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Gamma-H2AX in recognition and signaling of DNA double-strand breaks in the context of chromatin.

Kinner A, Wu W, Staudt C, Iliakis G - Nucleic Acids Res. (2008)

Bottom Line: In higher eukaryotic cells, DSBs in chromatin promptly initiate the phosphorylation of the histone H2A variant, H2AX, at Serine 139 to generate gamma-H2AX.This has allowed the development of an assay that has proved particularly useful in the molecular analysis of the processing of DSBs.We conclude with a critical analysis of the strengths and weaknesses of the approach and present some interesting applications of the resulting methodology.

View Article: PubMed Central - PubMed

Affiliation: Institute of Medical Radiation Biology, University of Duisburg-Essen Medical School, Hufelandstrasse 55, 45122 Essen, Germany.

ABSTRACT
DNA double-strand breaks (DSBs) are extremely dangerous lesions with severe consequences for cell survival and the maintenance of genomic stability. In higher eukaryotic cells, DSBs in chromatin promptly initiate the phosphorylation of the histone H2A variant, H2AX, at Serine 139 to generate gamma-H2AX. This phosphorylation event requires the activation of the phosphatidylinositol-3-OH-kinase-like family of protein kinases, DNA-PKcs, ATM, and ATR, and serves as a landing pad for the accumulation and retention of the central components of the signaling cascade initiated by DNA damage. Regions in chromatin with gamma-H2AX are conveniently detected by immunofluorescence microscopy and serve as beacons of DSBs. This has allowed the development of an assay that has proved particularly useful in the molecular analysis of the processing of DSBs. Here, we first review the role of gamma-H2AX in DNA damage response in the context of chromatin and discuss subsequently the use of this modification as a surrogate marker for mechanistic studies of DSB induction and processing. We conclude with a critical analysis of the strengths and weaknesses of the approach and present some interesting applications of the resulting methodology.

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Comparison of DSB repair kinetics as measured by pulsed-field gel electrophoresis (PFGE) with the development of γ-H2AX foci. (A) Plateau-phase A549 cells were exposed to 20 Gy or 1 Gy X-rays and analyzed by PFGE (157) or γ-H2AX immunofluorescence (158), respectively, at the indicated time points. PFGE results (squares) have been normalized to the signal measured at 0 h, while the γ-H2AX results (circles) have been normalized to the maximum number of foci scored. The number of foci per cell was quantified using the Leica Q-Win software with the help of a special routine developed for foci counting. Foci were counted on 3D picture stacks generated on a Leica SP5 confocal microscope. γ-H2AX results were normalized to the maximum number of foci scored per cell—typically reached between 30 min and 1 h after IR. (B) Typical gel used to generate the PFGE results shown in A. DNA is stained with ethidium bromide. (C) Examples of γ-H2AX immunofluorescence at different times after exposure to IR (1 Gy). Cells were fixed with 2% paraformaldehyde, permeabilized with 0.2% Triton X-100 and stained with a phosphospecific primary anti-γ-H2AX antibody and an Alexa 568-labeled secondary antibody. Red shows γ-H2AX foci, blue nuclei stained with DAPI.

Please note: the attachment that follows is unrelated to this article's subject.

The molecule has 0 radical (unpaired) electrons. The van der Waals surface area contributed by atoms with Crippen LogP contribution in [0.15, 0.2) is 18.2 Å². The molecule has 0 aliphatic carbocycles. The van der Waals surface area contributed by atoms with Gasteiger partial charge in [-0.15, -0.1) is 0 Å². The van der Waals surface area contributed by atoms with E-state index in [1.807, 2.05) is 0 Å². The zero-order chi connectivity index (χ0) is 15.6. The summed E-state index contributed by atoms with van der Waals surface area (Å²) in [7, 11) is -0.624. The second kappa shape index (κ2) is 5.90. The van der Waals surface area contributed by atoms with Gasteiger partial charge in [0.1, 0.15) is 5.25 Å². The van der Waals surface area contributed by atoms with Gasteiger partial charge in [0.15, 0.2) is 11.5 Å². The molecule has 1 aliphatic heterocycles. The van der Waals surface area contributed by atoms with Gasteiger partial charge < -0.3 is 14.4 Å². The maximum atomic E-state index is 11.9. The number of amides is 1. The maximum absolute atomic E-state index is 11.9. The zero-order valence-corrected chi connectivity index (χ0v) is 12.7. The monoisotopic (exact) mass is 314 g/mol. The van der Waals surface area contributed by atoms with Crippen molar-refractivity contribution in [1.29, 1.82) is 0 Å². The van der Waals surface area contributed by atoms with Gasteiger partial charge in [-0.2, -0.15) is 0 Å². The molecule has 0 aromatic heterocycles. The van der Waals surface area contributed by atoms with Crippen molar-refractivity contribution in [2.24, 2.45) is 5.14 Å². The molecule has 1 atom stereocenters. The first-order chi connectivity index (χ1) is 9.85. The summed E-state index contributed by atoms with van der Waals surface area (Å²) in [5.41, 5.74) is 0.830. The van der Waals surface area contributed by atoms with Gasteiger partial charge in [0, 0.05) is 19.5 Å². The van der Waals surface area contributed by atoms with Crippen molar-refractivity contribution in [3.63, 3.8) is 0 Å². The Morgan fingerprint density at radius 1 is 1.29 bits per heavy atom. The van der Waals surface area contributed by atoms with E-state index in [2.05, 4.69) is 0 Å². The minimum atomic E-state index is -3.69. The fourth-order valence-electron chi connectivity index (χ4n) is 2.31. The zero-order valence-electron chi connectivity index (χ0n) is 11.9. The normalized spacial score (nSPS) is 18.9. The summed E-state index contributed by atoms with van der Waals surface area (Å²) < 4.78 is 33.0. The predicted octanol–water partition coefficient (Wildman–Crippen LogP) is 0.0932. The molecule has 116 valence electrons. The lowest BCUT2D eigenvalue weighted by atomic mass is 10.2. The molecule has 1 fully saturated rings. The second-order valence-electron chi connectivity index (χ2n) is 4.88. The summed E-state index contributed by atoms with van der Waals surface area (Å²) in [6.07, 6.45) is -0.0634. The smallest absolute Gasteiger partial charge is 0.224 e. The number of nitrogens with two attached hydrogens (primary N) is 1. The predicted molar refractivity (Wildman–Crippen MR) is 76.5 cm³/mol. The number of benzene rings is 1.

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Figure 5: Comparison of DSB repair kinetics as measured by pulsed-field gel electrophoresis (PFGE) with the development of γ-H2AX foci. (A) Plateau-phase A549 cells were exposed to 20 Gy or 1 Gy X-rays and analyzed by PFGE (157) or γ-H2AX immunofluorescence (158), respectively, at the indicated time points. PFGE results (squares) have been normalized to the signal measured at 0 h, while the γ-H2AX results (circles) have been normalized to the maximum number of foci scored. The number of foci per cell was quantified using the Leica Q-Win software with the help of a special routine developed for foci counting. Foci were counted on 3D picture stacks generated on a Leica SP5 confocal microscope. γ-H2AX results were normalized to the maximum number of foci scored per cell—typically reached between 30 min and 1 h after IR. (B) Typical gel used to generate the PFGE results shown in A. DNA is stained with ethidium bromide. (C) Examples of γ-H2AX immunofluorescence at different times after exposure to IR (1 Gy). Cells were fixed with 2% paraformaldehyde, permeabilized with 0.2% Triton X-100 and stained with a phosphospecific primary anti-γ-H2AX antibody and an Alexa 568-labeled secondary antibody. Red shows γ-H2AX foci, blue nuclei stained with DAPI.

Mentions: Although several DNA damage-associated histone modifications have been described, here we focus on the most conspicuous one that has been at the center of research activities during the last several years: the modification of the H2A variant, H2AX. H2AX is one of the most conserved H2A-variants (Table 1 and Figure 3), and is present in chromatin at levels that vary between 2 and 25% of the H2A pool, depending on the cell line and tissue examined. H2AX moved to the center of cellular responses to DNA damage after the discovery that it becomes locally phosphorylated, to generate γ-H2AX, in the vicinity of DSBs (24–26). The combination of phosphospecific antibodies that recognize the phosphorylated S-139 residue of γ-H2AX with immunofluorescence microscopy documented the local phosphorylation through the formation of distinct foci in the vicinity of DSBs and allowed monitoring of their induction and repair (Figure 5C). Thus, a wide spectrum of applications could be developed ranging from mechanistic studies in biology to useful applications in oncology and radiation protection (see below).Figure 3.